How the Mpemba Effect Works

How the Mpemba Effect Works
One oxygen atom and two hydrogen atoms bond to form a water molecule

Yesterday, I warned of the danger of trying to solve an argument using the scientific method when people want to stick to their preconceived ideas. The argument I referred to was between my family members about whether hot or cold water freezes faster. The truth is that the phenomenon where hot water freezes faster is called the Mpemba effect after an African secondary school student who brought it to the attention of a British physicist. Even though it had been observed since Aristotle’s time, most people didn’t believe it, and nobody seriously attempted to explain how the Mpemba effect works.

Perhaps the reason science ignored the Mpemba effect is because it seems illogical and unreasonable. In 2013, Xi Zhang and colleagues at Nanyang Technical University in Singapore presented a possible solution to how the Mpemba effect works. Water molecules contain one atom of oxygen bonded to two atoms of hydrogen (H2O). The oxygen atom shares an electron with each hydrogen atom in what is known as covalent bonding.

In addition to the covalent bonding within the water molecules, the separate molecules are held together by hydrogen bonds. Water molecules are polarized, and since water is a liquid, the molecules move around. When a hydrogen atom in one molecule is close to the oxygen atom in another molecule, hydrogen bonds loosely hold them together. Hydrogen bonds explain the surface tension of water, its relatively high boiling point, and how the Mpemba effect works.

As water is heated, the molecules move faster, stretching the hydrogen bonds, causing them to store energy, and allowing the covalent bonds to relax and give up some energy. Covalent bonds giving up energy is equivalent to cooling, allowing the heated water to freeze faster. In a 2017 issue of the Journal of Chemical Theory and Computation, Yunwen Tao and co-authors described using vibrational spectroscopy and modeling to show that hydrogen bonds can explain how the Mpemba effect works.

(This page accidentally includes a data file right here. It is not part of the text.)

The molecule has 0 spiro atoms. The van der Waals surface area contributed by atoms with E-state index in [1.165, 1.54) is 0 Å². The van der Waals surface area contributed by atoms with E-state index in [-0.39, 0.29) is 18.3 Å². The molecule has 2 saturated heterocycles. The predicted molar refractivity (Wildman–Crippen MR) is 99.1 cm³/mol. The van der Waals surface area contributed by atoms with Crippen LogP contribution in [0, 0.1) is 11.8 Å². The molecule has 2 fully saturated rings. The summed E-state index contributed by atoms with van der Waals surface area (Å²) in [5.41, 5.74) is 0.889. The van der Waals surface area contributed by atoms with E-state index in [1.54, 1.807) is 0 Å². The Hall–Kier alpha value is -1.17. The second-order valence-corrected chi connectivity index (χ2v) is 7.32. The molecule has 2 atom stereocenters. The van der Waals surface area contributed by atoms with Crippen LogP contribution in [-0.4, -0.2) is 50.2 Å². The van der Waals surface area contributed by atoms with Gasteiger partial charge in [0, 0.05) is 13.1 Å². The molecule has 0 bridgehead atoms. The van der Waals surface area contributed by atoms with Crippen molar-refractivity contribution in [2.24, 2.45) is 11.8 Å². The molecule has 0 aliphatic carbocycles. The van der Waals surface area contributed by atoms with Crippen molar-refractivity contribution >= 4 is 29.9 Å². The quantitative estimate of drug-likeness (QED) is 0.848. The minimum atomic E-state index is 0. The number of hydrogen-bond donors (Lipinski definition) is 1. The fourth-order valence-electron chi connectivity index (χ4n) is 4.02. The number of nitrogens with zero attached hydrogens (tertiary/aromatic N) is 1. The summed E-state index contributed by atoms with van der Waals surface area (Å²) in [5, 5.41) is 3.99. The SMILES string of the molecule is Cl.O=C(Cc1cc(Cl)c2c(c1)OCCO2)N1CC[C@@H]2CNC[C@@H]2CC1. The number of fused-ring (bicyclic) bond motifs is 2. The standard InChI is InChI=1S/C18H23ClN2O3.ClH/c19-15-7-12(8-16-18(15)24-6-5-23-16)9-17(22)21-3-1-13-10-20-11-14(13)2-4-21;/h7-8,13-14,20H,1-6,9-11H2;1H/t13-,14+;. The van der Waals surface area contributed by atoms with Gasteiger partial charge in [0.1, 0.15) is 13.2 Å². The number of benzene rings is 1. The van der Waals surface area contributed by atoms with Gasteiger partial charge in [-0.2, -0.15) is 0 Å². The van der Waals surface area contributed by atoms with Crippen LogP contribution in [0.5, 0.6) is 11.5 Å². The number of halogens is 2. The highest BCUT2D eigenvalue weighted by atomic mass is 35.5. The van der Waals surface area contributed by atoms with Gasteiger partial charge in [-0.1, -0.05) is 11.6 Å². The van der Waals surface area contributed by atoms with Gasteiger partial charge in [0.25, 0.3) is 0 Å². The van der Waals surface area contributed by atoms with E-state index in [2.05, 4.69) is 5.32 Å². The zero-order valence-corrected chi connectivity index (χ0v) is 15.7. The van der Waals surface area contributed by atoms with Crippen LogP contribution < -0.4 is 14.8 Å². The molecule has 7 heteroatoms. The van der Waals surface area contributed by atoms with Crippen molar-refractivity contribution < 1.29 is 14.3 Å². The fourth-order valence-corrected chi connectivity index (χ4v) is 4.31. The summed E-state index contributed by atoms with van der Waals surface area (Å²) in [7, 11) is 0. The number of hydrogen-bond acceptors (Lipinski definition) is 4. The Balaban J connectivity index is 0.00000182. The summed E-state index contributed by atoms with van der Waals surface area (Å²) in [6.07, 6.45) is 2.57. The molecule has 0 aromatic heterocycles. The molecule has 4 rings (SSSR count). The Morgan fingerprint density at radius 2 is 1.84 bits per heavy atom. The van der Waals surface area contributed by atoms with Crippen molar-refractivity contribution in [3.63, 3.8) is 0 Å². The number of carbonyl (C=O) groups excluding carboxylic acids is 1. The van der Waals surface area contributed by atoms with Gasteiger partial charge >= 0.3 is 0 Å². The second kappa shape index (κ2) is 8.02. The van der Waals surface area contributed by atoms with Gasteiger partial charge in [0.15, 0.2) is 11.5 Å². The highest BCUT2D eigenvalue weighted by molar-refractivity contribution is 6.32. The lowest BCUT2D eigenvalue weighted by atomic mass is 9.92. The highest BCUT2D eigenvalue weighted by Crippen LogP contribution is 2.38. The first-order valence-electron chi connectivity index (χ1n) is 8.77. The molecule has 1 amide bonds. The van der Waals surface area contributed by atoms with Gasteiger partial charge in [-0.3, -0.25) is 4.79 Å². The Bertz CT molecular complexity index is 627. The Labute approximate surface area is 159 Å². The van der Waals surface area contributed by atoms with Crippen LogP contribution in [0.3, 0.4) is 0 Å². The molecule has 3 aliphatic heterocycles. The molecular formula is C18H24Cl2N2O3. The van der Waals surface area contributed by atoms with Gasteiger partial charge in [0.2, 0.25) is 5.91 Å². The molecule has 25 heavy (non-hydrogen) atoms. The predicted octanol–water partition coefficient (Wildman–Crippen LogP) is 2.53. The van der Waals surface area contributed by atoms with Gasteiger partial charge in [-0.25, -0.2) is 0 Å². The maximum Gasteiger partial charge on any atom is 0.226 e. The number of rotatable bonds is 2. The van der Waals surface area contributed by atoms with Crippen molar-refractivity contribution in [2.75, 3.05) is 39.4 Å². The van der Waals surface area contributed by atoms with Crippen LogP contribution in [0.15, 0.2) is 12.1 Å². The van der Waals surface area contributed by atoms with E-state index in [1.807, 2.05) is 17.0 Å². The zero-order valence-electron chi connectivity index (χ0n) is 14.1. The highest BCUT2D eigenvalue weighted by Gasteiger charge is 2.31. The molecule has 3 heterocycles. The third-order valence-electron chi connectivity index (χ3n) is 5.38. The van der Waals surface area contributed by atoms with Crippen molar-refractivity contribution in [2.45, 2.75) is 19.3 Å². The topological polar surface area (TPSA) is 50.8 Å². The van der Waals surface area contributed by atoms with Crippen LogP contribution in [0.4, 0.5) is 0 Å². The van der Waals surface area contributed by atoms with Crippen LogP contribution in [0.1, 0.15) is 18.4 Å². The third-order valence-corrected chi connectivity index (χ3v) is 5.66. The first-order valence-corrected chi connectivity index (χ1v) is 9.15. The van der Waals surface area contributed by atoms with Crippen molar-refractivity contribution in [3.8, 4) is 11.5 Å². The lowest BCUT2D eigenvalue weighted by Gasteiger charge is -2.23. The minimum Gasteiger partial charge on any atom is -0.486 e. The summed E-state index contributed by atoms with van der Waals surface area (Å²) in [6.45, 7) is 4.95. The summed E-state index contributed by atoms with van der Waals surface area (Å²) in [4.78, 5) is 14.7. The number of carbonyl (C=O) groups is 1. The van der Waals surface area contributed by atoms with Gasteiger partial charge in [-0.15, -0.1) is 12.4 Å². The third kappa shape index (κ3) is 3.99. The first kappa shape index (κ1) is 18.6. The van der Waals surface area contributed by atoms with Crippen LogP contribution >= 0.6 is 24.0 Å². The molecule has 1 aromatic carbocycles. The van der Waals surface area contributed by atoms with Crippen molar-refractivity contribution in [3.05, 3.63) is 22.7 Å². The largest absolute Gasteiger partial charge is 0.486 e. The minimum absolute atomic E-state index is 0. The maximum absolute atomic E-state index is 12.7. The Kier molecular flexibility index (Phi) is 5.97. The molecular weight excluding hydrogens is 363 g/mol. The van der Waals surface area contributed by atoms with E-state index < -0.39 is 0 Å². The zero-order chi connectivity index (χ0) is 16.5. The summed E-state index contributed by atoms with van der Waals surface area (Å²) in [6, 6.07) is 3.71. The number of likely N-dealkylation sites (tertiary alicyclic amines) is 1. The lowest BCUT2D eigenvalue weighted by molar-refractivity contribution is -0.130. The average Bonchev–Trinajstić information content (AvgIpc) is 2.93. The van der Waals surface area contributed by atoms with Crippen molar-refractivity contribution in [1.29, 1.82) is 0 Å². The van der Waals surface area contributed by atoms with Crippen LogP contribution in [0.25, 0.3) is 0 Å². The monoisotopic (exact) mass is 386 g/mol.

Other factors can be involved in water freezing to counter the Mpemba effect. Dissolved gases or other impurities, convection currents, evaporation, and even the container can influence the time it takes for water to freeze. The relative initial temperatures and consistency of the water samples are also critical factors.

The bottom line is that the design of water is an essential factor that makes life possible. We have said that before: HERE, HERE, HERE, HERE, and HERE. The fact that hot water can freeze faster than cold is hard to believe, but true. Even harder to believe is that the design of water, the universe, our planet, and life could be accidental, but atheists still argue that those designs all happened by chance. I challenge you to carefully consider where you stand on the existence of a creator God.

— Roland Earnst © 2023

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